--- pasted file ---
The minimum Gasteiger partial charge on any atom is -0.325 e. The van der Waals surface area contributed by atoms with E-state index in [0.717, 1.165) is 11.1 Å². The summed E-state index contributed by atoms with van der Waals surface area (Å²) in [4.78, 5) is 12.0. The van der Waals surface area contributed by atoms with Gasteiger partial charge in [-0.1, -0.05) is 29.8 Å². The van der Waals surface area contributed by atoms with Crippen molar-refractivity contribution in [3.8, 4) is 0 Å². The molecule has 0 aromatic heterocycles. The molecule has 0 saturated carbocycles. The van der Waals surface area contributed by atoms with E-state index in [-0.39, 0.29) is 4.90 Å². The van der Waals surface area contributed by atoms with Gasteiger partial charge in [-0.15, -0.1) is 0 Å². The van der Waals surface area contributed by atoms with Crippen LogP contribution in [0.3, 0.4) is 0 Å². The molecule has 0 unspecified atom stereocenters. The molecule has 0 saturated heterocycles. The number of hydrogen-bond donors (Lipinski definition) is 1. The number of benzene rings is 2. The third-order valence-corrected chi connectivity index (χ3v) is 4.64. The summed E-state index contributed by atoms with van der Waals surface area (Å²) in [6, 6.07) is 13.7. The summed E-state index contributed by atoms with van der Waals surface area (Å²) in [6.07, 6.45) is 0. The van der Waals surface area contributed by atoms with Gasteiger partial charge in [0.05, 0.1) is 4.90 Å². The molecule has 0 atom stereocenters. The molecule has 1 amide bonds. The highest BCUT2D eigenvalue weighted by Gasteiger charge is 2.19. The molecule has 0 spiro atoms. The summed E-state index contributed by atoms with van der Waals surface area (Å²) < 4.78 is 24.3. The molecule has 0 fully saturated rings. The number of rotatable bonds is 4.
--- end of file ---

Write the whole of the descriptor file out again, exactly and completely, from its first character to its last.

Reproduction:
The minimum Gasteiger partial charge on any atom is -0.325 e. The van der Waals surface area contributed by atoms with E-state index in [0.717, 1.165) is 11.1 Å². The summed E-state index contributed by atoms with van der Waals surface area (Å²) in [4.78, 5) is 12.0. The van der Waals surface area contributed by atoms with Gasteiger partial charge in [-0.1, -0.05) is 29.8 Å². The van der Waals surface area contributed by atoms with Crippen molar-refractivity contribution in [3.8, 4) is 0 Å². The molecule has 0 aromatic heterocycles. The molecule has 0 saturated carbocycles. The van der Waals surface area contributed by atoms with E-state index in [-0.39, 0.29) is 4.90 Å². The van der Waals surface area contributed by atoms with Gasteiger partial charge in [-0.15, -0.1) is 0 Å². The van der Waals surface area contributed by atoms with Crippen LogP contribution in [0.3, 0.4) is 0 Å². The molecule has 0 unspecified atom stereocenters. The molecule has 0 saturated heterocycles. The number of hydrogen-bond donors (Lipinski definition) is 1. The number of benzene rings is 2. The third-order valence-corrected chi connectivity index (χ3v) is 4.64. The summed E-state index contributed by atoms with van der Waals surface area (Å²) in [6, 6.07) is 13.7. The summed E-state index contributed by atoms with van der Waals surface area (Å²) in [6.07, 6.45) is 0. The van der Waals surface area contributed by atoms with Gasteiger partial charge in [0.05, 0.1) is 4.90 Å². The molecule has 0 atom stereocenters. The molecule has 1 amide bonds. The highest BCUT2D eigenvalue weighted by Gasteiger charge is 2.19. The molecule has 0 spiro atoms. The summed E-state index contributed by atoms with van der Waals surface area (Å²) < 4.78 is 24.3. The molecule has 0 fully saturated rings. The number of rotatable bonds is 4.